I have been thinking about how you could do better at teaching the craft of Systems Engineering – specifically around Web Operations. There are already some excellent books which I hope everyone reads, but many of those books lack meaning for someone without a lot of experience. They read the book, they understand what the book says, but they don’t necessarily understand the value of the information they are given. These books help experienced folks make better decisions, but for those without experience I’m not sure it does the same.
I lack wit, so I enjoy quotation. A frequently used quote which embodies my thoughts on this is “Good Judgement comes from experience, and experience comes from bad Judgement”.
A less used quote, which I think is a bit more optimistic is from Edward Gibbon – “The winds and waves are always on the side of the ablest navigators.”
That’s what this is really about isn’t it? Navigating an ever changing landscape of situations in the form of challenges that vary from technical to business to people to whatever. It’s all the little decisions you make each day that contribute to your success as an individual and the success of the company you are a part of.
I feel very strongly that the more broad your discipline & experience, the better you are able to navigate these daily decisions & make your company and your career more successful.
It has taken me 14 years of doing all kinds of different things to have the perspective I have today. Right or wrong, I usually have a lot of evidence for the decisions I make now. My path to where I am was a slow one – I took a lot of twists and turns and I know it could have been a more effective path to what I now know I want to be doing.
So how do we give crazy kids with crazy ideas coming fresh out of school the opportunity to gain the insight that more experienced systems engineers have, before they get so mired down with bad experiences that they are just as risk averse as the rest of us? How do we encourage them to experiment and challenge the status quo while still allowing them to grow and make better decisions?
I think the way we do this is to make it free, or virtually free, for them to be challenged. Today this job has gone way beyond knowing how to install Linux, mysql, apache, etc – infact that’s not even a very relevant skill anymore. The old advice of “setup a Linux box” just doesn’t do it. The learning comes from the challenges real businesses face in building and scaling their infrastructure, building documentation & process for continuous improvement, working closely with Development to make sure the teams are in sync.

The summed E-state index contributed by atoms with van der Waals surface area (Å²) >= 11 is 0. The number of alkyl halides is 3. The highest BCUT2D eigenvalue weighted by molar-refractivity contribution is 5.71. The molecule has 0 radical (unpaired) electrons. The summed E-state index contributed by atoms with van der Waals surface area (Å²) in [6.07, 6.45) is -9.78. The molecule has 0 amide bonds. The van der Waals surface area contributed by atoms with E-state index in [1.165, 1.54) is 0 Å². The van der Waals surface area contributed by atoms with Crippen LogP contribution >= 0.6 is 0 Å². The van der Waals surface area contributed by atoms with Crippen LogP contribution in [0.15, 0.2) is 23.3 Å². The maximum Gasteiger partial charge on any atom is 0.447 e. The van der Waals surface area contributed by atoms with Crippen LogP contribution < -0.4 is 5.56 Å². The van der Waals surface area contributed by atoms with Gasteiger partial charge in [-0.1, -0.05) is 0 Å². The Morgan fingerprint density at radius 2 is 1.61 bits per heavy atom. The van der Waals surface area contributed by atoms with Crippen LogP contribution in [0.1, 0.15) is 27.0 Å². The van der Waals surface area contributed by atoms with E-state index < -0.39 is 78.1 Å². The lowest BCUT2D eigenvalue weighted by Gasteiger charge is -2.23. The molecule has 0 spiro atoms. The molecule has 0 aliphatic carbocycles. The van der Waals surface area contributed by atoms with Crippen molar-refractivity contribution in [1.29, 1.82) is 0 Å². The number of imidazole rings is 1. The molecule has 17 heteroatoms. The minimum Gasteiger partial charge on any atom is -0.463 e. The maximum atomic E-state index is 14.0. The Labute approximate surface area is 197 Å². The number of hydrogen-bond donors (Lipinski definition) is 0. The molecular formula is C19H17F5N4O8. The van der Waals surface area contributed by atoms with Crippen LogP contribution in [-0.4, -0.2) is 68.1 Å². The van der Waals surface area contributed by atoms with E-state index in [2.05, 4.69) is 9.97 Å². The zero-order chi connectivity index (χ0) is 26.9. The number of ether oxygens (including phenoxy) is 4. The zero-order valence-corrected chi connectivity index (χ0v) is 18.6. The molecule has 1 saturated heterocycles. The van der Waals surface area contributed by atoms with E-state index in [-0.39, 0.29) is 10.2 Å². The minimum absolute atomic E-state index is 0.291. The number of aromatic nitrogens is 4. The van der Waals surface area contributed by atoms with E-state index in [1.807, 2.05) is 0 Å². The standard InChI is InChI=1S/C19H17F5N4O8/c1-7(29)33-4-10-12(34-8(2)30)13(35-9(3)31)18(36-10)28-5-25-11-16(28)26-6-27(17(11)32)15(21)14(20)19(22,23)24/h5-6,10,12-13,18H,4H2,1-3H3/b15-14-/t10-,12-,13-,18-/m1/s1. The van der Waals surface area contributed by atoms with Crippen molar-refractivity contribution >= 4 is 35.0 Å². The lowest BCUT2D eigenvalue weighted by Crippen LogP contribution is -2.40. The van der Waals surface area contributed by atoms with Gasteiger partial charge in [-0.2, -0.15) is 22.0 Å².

So for those new folks the challenges have to be similarly real-world. Building a LAMP stack isn’t relevant anymore – building a multi-tiered web application architecture is more like it. Scaling those tiers & discovering and fixing bottlenecks. Dealing with fault tolerance & fault analysis. Creating documentation & performing post-mortems on events. Understanding how culture & discipline is critical to the success of a company.
These may sound like something some old guy with “Architect” in his title is supposed to do, but it doesn’t work that way. These things come from every person on an Ops & Dev team. As things are moving faster, the ability for one “Architect” to keep pace with the state of everything and make good decisions is diminishing and more and more that role is being held by groups of people making decisions. It’s a funny idea called collaboration.
So what’s my idea? Hopefully I’ll have something to show you soon. But in summary I want to give individuals access to the experiences that gave me good judgement today. Not just reading about them, because that’s not how I learn, but by getting hit in the stomach at 2am by them.
This isn’t the first or last time I’ll use this Tyson quote: “Everybody has plans, until they get hit”. My goal is to put the school of hard knocks online & open it for business. That’s my plan, lets see what happens when I get hit.
If you have thoughts on this topic, ideas, or think I’m a fool for trying – drop me a note about it or leave a comment.